The clean overview of the authentication protocol on MSDN suggests that it would as easily readable as its diagram. Our first packet captures weren't as enlightening. Only the initial connection request messages from the client and server were readable. Viewing the traffic in Wireshark showed several further messages without a hint that the payloads were encrypted. A clearer hint was in the MSDN description of the initial client and server messages. There's a byte field in the header called ENCRYPTION. By default, both the client and server's byte is set to ENCRYPT_OFF(0x00), which actually means encryption is supported but just turned off. Once both endpoints are aware that the other supports the encryption, they begin to upgrade their connection.

Initial packet capture: upgrading to encrypted connection begins after initial pre-login messages

For our purposes, it would be better if ENCRYPTION fields were set to ENCRYPT_NOT_SUP(0x02), so that the server thinks the client doesn't support encryption and vice versa. We hacked together a crude TCP proxy to do this. We connect the client to the proxy, which in turn connects to the server and starts relaying data back and forth. The proxy watches for the specific string of bytes that mark the ENCRYPTION field from either client or the server and changes it. All other traffic passes through unaltered.

Proxying the MSSQL authentication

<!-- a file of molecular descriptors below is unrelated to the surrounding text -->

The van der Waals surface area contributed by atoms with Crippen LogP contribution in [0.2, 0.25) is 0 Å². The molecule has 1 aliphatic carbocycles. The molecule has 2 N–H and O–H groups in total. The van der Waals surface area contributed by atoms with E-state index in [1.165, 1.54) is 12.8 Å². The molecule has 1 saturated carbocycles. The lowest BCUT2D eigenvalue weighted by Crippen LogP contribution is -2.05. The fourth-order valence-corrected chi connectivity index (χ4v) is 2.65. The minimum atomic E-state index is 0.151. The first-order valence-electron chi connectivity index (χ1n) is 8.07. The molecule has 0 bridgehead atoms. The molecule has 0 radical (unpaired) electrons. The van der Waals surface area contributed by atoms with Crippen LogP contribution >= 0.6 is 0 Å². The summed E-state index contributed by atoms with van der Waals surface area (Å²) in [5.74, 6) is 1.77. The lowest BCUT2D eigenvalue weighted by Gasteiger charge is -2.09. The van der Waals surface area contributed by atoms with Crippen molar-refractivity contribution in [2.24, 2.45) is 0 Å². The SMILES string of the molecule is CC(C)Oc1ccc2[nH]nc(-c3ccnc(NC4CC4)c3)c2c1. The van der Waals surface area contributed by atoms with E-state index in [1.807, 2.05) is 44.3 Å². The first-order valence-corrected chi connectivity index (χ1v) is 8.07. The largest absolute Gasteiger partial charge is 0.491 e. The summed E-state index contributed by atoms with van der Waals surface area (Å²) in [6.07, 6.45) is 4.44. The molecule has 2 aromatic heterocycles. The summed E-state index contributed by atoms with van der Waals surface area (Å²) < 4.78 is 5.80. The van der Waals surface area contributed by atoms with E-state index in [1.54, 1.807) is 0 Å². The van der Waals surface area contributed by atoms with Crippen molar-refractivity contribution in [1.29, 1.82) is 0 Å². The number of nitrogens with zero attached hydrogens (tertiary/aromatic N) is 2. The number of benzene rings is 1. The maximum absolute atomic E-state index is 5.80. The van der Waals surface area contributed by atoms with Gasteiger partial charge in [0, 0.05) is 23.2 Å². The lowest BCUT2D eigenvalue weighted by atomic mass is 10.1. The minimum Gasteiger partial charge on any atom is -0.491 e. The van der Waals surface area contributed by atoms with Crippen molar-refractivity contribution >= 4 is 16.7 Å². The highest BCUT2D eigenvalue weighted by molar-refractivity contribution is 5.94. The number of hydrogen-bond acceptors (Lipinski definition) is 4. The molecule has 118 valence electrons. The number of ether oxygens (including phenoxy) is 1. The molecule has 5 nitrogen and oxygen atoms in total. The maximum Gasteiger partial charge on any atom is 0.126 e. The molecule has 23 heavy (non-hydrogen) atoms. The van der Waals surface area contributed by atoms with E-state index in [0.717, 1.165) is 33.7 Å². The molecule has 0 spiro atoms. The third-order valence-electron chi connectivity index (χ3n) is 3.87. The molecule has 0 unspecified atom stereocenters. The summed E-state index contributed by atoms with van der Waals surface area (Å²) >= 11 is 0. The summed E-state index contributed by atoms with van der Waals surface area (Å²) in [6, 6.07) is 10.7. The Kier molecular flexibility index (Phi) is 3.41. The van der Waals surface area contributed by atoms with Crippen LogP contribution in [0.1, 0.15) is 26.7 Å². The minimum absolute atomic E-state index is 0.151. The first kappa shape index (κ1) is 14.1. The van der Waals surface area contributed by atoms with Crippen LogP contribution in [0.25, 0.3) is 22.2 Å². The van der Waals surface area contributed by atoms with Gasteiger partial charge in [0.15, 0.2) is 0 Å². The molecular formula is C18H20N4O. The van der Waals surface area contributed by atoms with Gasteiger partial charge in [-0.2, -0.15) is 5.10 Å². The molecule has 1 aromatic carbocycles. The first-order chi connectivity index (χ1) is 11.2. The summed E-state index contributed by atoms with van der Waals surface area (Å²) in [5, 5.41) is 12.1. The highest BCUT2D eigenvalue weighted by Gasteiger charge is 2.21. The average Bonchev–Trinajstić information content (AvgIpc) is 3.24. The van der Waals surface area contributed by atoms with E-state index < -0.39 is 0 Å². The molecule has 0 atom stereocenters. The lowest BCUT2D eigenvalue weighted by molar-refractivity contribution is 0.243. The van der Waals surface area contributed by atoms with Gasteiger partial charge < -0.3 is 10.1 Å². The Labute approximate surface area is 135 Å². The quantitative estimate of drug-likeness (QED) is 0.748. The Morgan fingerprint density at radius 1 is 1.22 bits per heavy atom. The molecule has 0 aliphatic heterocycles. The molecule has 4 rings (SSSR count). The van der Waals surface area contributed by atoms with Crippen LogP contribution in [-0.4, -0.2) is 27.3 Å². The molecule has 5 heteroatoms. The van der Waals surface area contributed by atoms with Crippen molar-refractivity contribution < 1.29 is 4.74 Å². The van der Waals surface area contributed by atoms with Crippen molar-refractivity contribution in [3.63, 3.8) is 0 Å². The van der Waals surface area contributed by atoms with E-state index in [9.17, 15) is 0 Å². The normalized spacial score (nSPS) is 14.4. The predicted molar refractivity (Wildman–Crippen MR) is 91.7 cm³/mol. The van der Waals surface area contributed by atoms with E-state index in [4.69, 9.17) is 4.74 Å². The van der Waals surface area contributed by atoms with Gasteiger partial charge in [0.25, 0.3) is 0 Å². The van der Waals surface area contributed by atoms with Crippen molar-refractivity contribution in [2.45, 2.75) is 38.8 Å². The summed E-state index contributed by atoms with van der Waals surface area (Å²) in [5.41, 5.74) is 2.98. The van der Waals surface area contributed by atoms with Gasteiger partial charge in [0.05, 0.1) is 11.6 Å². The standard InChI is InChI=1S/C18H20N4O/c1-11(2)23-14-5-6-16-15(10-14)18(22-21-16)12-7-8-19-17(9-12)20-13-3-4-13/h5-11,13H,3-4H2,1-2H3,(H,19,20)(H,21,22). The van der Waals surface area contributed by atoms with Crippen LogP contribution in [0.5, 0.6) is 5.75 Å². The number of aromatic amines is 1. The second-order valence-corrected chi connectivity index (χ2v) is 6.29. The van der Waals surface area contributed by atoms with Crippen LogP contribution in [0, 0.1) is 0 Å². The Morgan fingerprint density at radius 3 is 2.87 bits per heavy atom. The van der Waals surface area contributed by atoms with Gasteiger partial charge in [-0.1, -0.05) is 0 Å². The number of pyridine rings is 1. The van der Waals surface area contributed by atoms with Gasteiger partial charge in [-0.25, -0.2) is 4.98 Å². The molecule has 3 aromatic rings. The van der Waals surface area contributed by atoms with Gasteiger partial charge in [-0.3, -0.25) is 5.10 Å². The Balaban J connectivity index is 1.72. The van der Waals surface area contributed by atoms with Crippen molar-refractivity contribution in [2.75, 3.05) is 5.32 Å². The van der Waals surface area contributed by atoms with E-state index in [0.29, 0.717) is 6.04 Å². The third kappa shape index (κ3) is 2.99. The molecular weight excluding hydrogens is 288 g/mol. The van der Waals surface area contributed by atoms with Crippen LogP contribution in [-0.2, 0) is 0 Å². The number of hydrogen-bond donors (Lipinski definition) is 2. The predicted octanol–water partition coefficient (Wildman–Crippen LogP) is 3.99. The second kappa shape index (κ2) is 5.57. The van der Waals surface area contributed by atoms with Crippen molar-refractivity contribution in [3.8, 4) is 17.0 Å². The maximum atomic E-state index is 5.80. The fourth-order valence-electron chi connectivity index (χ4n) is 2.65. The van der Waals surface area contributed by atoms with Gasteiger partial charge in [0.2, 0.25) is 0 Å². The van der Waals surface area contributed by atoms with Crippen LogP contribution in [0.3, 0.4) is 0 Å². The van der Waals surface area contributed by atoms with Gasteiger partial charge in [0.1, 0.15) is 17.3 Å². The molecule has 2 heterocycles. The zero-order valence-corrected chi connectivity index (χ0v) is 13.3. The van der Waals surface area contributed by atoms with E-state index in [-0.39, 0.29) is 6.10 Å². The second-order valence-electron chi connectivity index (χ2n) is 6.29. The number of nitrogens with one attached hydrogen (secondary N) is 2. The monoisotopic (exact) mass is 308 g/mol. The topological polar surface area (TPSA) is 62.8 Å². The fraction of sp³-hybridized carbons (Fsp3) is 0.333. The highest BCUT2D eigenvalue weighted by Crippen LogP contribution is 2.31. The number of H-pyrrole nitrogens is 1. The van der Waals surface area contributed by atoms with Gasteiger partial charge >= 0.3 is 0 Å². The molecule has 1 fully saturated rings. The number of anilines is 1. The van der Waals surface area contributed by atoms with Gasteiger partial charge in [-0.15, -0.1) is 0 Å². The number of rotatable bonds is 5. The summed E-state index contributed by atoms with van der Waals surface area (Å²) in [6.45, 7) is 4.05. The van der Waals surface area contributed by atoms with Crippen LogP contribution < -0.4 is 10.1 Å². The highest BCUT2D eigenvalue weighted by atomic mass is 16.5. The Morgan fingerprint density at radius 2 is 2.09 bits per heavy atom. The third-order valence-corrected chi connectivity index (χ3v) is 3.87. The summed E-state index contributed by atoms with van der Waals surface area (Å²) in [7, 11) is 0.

The proxy is built with Twisted which simplifies the connection setup. Twisted's asynchronous/event-driven style of network programming makes it easy to match bytes in the traffic and flip a bit in the match before sending it along again. The match and replace takes place in the dataReceived methods which Twisted calls with data being sent in either direction.

With the proxy in place, both sides think the other doesn't support encryption and the authentication continues in the clear.

Traffic between the proxy and the server of an unencrypted authentication


It's to be expected that opportunistic encryption of a protocol can be stripped by a mitm. Projects like tcpcrypt explicitly chose this tradeoff for interoperability with legacy implementations in hope of gaining widespread deployment of protection against passive eavesdropping. The reasons for Microsoft SQL authentication going this route isn't spelled out, but it's possible that interoperability with older implementations was a concern.